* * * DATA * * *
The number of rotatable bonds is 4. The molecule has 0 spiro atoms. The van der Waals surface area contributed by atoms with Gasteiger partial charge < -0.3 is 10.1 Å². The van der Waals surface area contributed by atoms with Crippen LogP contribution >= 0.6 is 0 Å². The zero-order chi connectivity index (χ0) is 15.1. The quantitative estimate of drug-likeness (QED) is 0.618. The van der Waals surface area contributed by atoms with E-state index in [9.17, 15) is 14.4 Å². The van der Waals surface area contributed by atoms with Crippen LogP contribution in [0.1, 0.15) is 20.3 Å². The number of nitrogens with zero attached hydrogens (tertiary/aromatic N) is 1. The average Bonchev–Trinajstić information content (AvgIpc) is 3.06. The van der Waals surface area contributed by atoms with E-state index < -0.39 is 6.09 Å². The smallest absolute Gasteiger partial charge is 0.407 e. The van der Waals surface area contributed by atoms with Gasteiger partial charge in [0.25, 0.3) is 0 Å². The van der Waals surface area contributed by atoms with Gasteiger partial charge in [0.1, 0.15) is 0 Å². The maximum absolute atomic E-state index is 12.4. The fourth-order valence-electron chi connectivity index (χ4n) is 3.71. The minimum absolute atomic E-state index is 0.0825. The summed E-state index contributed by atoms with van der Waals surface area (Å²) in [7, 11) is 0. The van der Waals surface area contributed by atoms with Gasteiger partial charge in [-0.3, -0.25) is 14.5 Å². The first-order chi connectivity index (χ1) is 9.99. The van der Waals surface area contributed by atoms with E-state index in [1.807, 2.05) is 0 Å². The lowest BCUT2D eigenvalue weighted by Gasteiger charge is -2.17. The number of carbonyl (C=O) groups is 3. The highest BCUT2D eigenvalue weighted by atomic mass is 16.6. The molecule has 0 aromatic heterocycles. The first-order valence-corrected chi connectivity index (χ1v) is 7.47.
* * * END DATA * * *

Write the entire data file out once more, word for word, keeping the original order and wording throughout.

The number of rotatable bonds is 4. The molecule has 0 spiro atoms. The van der Waals surface area contributed by atoms with Gasteiger partial charge < -0.3 is 10.1 Å². The van der Waals surface area contributed by atoms with Crippen LogP contribution >= 0.6 is 0 Å². The zero-order chi connectivity index (χ0) is 15.1. The quantitative estimate of drug-likeness (QED) is 0.618. The van der Waals surface area contributed by atoms with E-state index in [9.17, 15) is 14.4 Å². The van der Waals surface area contributed by atoms with Crippen LogP contribution in [0.1, 0.15) is 20.3 Å². The number of nitrogens with zero attached hydrogens (tertiary/aromatic N) is 1. The average Bonchev–Trinajstić information content (AvgIpc) is 3.06. The van der Waals surface area contributed by atoms with E-state index < -0.39 is 6.09 Å². The smallest absolute Gasteiger partial charge is 0.407 e. The van der Waals surface area contributed by atoms with Gasteiger partial charge in [0.25, 0.3) is 0 Å². The van der Waals surface area contributed by atoms with Gasteiger partial charge in [0.1, 0.15) is 0 Å². The maximum absolute atomic E-state index is 12.4. The fourth-order valence-electron chi connectivity index (χ4n) is 3.71. The minimum absolute atomic E-state index is 0.0825. The summed E-state index contributed by atoms with van der Waals surface area (Å²) in [7, 11) is 0. The van der Waals surface area contributed by atoms with Gasteiger partial charge in [-0.3, -0.25) is 14.5 Å². The first-order chi connectivity index (χ1) is 9.99. The van der Waals surface area contributed by atoms with E-state index in [1.807, 2.05) is 0 Å². The lowest BCUT2D eigenvalue weighted by Gasteiger charge is -2.17. The number of carbonyl (C=O) groups is 3. The highest BCUT2D eigenvalue weighted by atomic mass is 16.6. The molecule has 0 aromatic heterocycles. The first-order valence-corrected chi connectivity index (χ1v) is 7.47.